In DSLR photography, flash can either help or hinder the quality of an image- and if the user doesn’t know how to properly utilize this seemingly simple tool, it could spell disaster. Flash does come in handy when the light source is insufficient to make a decent photo, but there are cases where it is best left unused. If the lighting is adequate enough to use the f-stop and shutter speed solely to get a decent image, flash isn’t a necessity.
However, there are cases where this nifty little tool can dramatically improve your images and go from a pitch black abyss to the perfect shot. The first thing any photographer needs to know, no matter what their skill level, is how to use natural lighting. The word “photography” is derived from a Greek phrase literally meaning “painted in light,” so wouldn’t it make sense to understand how light can effect your images’? Depending on the effect you’re going for, see what the available lighting looks like without using flash and place the subject in the spot where the lighting looks best. If you want vivid details in your image, make sure the light source is in front of the subject. For more of a silhouette, place the subject in front of your light source or move it around until it looks right.
If the lighting isn’t doing much, now is the time to pull out your flash and get to work- but not all flashes are created equal. There are times when the flash included in your camera just won’t cut it. Many professional and beginner photographers alike opt to buy more advanced equipment that allows them to have more control and better quality images. Some camera companies will try to convince you that the pop-up flash on your camera will outdo any speedlight you can find on the market, but this is far from true. There are devices called “speedlights” that attach to the metal hook or “hot shoe” on top of your camera that will give you more freedom with using flash. Some speedlights such as the highly recommended Yongnuo brand are compatible with various different brands of cameras including Nikon and Canon. They rotate to different angles and have a number of settings and abilities, including the power to use a continuous flash when necessary. Most can be found online anywhere from $30 to $100, and really pays off in the end.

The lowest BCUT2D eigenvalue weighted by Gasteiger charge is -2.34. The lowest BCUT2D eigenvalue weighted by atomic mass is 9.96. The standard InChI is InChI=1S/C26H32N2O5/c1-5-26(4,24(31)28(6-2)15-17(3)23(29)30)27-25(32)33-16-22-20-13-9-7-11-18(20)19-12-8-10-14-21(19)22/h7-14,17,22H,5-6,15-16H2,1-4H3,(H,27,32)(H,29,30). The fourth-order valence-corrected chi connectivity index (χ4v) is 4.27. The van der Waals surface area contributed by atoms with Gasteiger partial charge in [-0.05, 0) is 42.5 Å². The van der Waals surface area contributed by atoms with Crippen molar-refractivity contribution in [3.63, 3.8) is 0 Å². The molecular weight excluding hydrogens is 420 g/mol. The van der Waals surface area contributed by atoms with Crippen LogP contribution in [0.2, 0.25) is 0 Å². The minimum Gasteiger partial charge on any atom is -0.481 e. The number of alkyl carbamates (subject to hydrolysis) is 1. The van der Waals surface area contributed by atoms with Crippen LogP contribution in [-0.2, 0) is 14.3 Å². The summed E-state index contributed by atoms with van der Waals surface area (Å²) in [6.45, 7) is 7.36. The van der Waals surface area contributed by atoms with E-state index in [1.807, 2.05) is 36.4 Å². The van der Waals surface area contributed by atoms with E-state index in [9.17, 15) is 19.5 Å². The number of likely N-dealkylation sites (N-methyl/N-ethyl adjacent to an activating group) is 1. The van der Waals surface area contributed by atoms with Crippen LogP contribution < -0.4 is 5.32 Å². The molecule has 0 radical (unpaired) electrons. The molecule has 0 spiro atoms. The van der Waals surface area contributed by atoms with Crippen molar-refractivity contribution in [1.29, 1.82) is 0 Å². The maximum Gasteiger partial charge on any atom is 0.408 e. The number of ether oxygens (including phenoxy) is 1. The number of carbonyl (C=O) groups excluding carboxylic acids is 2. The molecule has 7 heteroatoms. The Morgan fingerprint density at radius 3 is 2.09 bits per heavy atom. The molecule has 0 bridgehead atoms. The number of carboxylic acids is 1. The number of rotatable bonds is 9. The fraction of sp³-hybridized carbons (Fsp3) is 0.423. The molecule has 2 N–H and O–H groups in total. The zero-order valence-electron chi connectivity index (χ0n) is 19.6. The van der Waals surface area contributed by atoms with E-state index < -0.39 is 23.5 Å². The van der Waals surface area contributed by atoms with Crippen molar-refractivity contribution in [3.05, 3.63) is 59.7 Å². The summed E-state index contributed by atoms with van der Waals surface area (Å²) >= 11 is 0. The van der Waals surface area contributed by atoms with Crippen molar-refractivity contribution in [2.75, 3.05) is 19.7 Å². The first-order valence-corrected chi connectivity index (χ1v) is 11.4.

Once you find the right speedlight for your camera, you’re ready to work. Be sure to remember: power is key. The more powerful the speedlight, the better images you’re going to get. Now you’re ready to practice different shooting methods. A seriously under-utilized trick is bounce flash. Instead of pointing the flash directly at the subject (and creating harsh shadows and blinding the people in your picture), aim it at a surface that will project light back to you. If working indoors, this can be achieved by firing at the ceiling or walls in the background. For times when the photographer wants to have softer light, light diffusers- small white boxes that expand the light source- are the perfect tool. Another trick, something less discussed with beginners, is gel flash.
In times when the flash is too obvious, this inexpensive product can be used to change the color of the flash to blend in with the setting and make the flash more subtle. Noticing that your camera’s telling you the settings are “perfect,” but not giving you the image you want‘? By changing the flash compensation, you are now able to control your flash and get the quality you want. This is achieved by dialing the “stops” on your camera’s settings. Knowing when and where to use your flash can get highly frustrating, and in this way many people choose not to use their flash at all. But by refusing to understand how to use this simple means of making a bad photo look decent, you’re limiting yourself as a photographer and making life that much more difficult. Flash photography can seem horrifying to work with, and if you don’t know what you’re doing it’ll be a nightmare. But with patience and a little trial-and-error, anyone can master it and use it to their advantage.